Suggested Readings

Anderson, Carol. One Person, No Vote: How Voter Suppression Is Destroying Our Democracy. New York: Bloomsbury Publishing, 2018.

Cahill, Cathleen D. Recasting the Vote: How Women of Color Transformed the Suffrage Movement. Chapel Hill: University of North Carolina Press, 2020.

Florey, Kenneth. Women’s Suffrage Memorabilia: An Illustrated Historical Study. McFarland & Company, 2013, and American Woman Suffrage Postcards: A Study and Catalog. McFarland & Company, 2015.

Hunter Graham, Sara. Woman Suffrage and the New Democracy. New Haven, CT: Yale University Press, 1996.

Goodier, Susan. No Votes for Women: The Anti-Suffrage Movement in New York State. Urbana: University of Illinois Press, 2013.

Goodier, Susan, and Karen Pastorello. Women Will Vote: Winning Suffrage in New York State. Ithaca, NY: Cornell University Press, 2017.

Gordon, Ann D., ed., The Selected Papers of Elizabeth Cady Stanton and Susan B. Anthony: Against an Aristocracy of Sex, 1866-1873, vol. 2, 6 vols. New Brunswick, NJ: Rutgers University Press, 2000.

Harrington, Page. Interpreting the Legacy of Women’s Suffrage at Museums and Historic Sites. American Association for State and Local History Series. New York: Rowman & Littlefield Publishers, 2021.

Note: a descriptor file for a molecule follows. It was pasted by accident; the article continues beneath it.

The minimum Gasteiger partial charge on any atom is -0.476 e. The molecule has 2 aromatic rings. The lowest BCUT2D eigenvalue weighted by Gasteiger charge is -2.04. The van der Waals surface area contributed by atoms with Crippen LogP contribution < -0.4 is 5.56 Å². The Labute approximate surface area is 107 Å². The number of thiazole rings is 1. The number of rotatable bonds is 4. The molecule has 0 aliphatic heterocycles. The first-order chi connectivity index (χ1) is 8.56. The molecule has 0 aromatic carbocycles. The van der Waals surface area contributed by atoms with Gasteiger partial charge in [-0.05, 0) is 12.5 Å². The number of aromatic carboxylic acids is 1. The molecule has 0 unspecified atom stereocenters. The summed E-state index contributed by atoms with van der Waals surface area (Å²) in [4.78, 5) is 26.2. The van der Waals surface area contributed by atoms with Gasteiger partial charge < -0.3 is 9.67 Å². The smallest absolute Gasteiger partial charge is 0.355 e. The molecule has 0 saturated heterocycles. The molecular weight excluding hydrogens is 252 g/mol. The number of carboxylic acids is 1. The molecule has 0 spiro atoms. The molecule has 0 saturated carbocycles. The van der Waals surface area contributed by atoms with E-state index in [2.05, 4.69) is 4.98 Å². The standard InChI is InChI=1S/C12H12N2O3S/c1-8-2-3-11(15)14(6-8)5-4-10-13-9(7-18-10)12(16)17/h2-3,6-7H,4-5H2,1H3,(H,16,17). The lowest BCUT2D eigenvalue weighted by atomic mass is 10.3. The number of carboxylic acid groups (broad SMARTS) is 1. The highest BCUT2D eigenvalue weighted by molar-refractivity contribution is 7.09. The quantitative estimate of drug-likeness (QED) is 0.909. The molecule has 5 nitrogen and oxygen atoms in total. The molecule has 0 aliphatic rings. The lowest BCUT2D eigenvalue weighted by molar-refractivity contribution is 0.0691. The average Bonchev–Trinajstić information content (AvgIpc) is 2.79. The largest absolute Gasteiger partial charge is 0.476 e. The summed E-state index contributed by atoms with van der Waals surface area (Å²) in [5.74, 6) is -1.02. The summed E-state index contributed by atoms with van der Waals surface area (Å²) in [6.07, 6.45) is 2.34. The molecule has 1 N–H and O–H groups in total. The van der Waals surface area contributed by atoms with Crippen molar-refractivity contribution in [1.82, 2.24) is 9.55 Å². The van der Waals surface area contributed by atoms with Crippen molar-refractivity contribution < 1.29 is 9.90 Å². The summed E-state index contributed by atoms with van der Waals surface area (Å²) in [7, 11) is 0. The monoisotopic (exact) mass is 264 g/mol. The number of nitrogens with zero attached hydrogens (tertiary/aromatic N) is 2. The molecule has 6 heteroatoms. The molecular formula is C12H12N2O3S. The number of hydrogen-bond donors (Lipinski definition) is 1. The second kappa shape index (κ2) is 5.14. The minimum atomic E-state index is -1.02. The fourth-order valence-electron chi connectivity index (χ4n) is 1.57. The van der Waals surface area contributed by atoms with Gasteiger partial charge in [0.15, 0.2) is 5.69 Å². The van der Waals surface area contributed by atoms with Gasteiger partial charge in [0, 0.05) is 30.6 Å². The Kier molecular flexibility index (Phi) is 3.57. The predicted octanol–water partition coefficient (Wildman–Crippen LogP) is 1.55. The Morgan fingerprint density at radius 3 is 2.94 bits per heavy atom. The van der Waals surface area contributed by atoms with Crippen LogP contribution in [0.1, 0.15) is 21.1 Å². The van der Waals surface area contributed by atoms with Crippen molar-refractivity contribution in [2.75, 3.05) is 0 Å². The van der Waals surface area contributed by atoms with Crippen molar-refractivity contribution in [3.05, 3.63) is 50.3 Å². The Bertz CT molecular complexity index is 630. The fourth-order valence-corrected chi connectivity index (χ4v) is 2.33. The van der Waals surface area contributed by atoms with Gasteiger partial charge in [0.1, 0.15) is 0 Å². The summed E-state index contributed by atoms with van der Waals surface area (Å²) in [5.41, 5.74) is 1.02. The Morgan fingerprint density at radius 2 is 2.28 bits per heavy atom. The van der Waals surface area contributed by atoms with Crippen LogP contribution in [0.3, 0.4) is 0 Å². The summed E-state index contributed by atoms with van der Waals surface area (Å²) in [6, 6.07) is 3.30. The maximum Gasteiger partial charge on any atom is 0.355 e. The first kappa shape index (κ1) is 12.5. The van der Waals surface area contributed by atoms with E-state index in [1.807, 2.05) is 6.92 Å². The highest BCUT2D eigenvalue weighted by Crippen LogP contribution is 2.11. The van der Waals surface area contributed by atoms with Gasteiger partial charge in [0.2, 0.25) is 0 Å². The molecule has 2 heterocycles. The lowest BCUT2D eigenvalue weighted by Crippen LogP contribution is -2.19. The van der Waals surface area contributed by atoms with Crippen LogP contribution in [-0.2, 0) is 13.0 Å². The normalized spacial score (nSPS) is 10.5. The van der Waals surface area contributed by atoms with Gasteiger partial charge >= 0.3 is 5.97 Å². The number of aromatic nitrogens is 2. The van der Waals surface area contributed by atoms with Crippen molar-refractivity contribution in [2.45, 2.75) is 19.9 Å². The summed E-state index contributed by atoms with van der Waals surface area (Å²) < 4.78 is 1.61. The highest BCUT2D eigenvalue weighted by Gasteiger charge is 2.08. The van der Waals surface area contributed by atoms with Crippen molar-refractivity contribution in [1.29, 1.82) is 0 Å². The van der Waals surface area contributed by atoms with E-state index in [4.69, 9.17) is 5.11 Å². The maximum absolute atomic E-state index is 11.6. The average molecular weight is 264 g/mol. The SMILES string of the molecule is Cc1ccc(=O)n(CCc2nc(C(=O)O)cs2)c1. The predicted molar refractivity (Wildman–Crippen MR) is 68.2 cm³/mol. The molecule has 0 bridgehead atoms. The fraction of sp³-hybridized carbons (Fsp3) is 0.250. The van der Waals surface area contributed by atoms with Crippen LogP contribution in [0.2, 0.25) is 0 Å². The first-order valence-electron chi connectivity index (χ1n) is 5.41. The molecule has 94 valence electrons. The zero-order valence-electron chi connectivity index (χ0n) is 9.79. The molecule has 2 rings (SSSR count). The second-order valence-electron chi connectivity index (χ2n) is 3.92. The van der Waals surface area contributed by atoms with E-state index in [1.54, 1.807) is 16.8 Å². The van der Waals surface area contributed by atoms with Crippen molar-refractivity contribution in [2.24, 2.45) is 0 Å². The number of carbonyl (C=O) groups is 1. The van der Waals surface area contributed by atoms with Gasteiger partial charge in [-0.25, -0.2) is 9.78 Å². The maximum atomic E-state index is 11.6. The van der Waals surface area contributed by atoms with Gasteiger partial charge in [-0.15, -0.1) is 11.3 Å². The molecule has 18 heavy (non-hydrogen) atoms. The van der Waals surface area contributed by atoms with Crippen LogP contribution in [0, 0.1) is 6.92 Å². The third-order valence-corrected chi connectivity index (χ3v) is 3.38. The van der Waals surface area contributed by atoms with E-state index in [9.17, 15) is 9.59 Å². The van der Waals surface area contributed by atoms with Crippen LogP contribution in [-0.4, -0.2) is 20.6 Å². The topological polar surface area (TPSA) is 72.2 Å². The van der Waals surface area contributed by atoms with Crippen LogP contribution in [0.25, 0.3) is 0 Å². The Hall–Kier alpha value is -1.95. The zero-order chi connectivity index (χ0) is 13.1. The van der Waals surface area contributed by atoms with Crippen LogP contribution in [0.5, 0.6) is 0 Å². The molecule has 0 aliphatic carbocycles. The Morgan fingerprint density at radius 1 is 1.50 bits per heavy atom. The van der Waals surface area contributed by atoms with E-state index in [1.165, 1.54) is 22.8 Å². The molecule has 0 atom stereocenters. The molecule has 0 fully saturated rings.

Hewett, Nancy, ed. No Permanent Waves: Recasting Histories of U.S. Feminism. New Brunswick, NJ: Rutgers University Press, 2010.

Huyck, Heather. Doing Women’s History in Public: A Handbook for Interpretation at Museums and Historic Sites. American Association for State and Local History Series. New York: Rowman & Littlefield Publishers, 2020.

Jones, Martha S. Vanguard: How Black Women Broke Barriers, Won the Vote, and Insisted on Equality for All. New York: Basic Books, 2020.

Keyssar, Alexander. The Right to Vote: The Contested History of Democracy in the United States. New York: Basic Books, 2000.

Mead, Rebecca. How the Vote Was Won: Woman Suffrage in the Western United States, 1868-1914. New York: New York University Press, 2004.

Terborg-Penn, Rosalyn. African American Women in the Struggle for the Vote, 1850 to 1920. Bloomington: Indiana Press, 1998.

Tetrault, Lisa. “Lessons from the Constitution: Thinking Through the Fifteenth and Nineteenth Amendments,” Social Education 83, no. 6 (November/December 2019): 361-368.

Wagner, Sally Roesch. Sisters in Spirit: Haudenosaunee (Iroquois) Influence on Early American Feminists. Summertown, TN: Native Voices, 2001.

Women and Social Movements Database and the Crowdsourcing Project (which collects women’s suffrage biographies). https://documents.alexanderstreet.com/VOTESforWOMEN.

For a general timeline of the US suffrage movement, see https://www.senate.gov/artandhistory/history/People/Women/Nineteenth_Amendment_Vertical_Timeline.htm.